Let’s say you needed to lift something very heavy. How could you do it? Sure, you could ask a friend to help – or maybe even two or three friends. But what if the object was REALLY heavy? You might need some extra power, right? Simple machines increase force and energy, allowing us to do jobs more quickly and efficiently.
Types of Simple Machines
Inclined plane: a type of ramp that allows you to push something gradually up, rather than lifting it. Think of a wheel chair ramp or even a road on a steep mountain. The wheel chair or car moves up gradually and safely.
Lever: A lever is a long, solid object, such as a piece of wood, with a fulcrum resting somewhere along it. A fulcrum pivots the solid object. A teeter totter is one example of a lever. The fulcrum is the base of the teeter totter. Two people sitting on either side make up the load.
Pulley: Think of an old-fashioned well with a rope strung through a wheel. At the end of the rope is a bucket of water. Rather than pulling the rope up to pull the bucket out of the well, you pull down on the rope as it hangs down from the wheel. Pulling down is easier than pulling up because the force of gravity helps you.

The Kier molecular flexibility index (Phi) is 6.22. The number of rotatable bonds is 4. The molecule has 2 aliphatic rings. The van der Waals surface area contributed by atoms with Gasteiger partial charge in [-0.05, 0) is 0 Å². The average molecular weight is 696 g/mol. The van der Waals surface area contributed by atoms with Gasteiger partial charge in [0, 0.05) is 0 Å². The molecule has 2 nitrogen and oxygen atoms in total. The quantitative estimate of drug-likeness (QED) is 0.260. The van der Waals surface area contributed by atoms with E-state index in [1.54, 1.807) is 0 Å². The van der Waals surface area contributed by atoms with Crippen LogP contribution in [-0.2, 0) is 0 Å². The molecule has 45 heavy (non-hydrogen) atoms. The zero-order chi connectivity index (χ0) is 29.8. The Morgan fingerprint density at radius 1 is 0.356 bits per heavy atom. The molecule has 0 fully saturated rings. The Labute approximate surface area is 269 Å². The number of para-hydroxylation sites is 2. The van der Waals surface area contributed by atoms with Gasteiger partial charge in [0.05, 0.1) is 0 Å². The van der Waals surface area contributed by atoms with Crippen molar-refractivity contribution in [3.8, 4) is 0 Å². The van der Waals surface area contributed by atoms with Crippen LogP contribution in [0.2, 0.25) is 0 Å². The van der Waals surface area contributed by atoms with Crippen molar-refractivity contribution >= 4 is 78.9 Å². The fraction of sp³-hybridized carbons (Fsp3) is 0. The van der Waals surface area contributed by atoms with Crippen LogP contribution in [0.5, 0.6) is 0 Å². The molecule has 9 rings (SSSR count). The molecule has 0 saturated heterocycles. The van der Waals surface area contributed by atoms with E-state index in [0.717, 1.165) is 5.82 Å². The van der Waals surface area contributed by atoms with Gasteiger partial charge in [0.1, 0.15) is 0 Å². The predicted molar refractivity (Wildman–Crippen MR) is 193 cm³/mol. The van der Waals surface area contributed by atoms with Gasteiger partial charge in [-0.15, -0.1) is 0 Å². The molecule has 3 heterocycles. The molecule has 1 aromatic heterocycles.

Screw: A screw is really an inclined plane that has been twisted. Screws are more effective at securing two pieces of wood together than nails because the grooves in the screws catch the wood, forming a secure connection. Faucets, jar lids, and even circular stairs are all forms of screws.
Wedge: A wedge is two inclined planes put together. Wedges are used to either tear or cut something apart or to secure two things together. An axe splits a log apart. A shovel divides dirt. An ice pick breaks ice. On the other hand, a thumb tack is a type of wedge used to keep papers together. A nail secures two pieces of wood.
Simple machines have been around for thousands of years. To learn more, visit Idaho Public Television.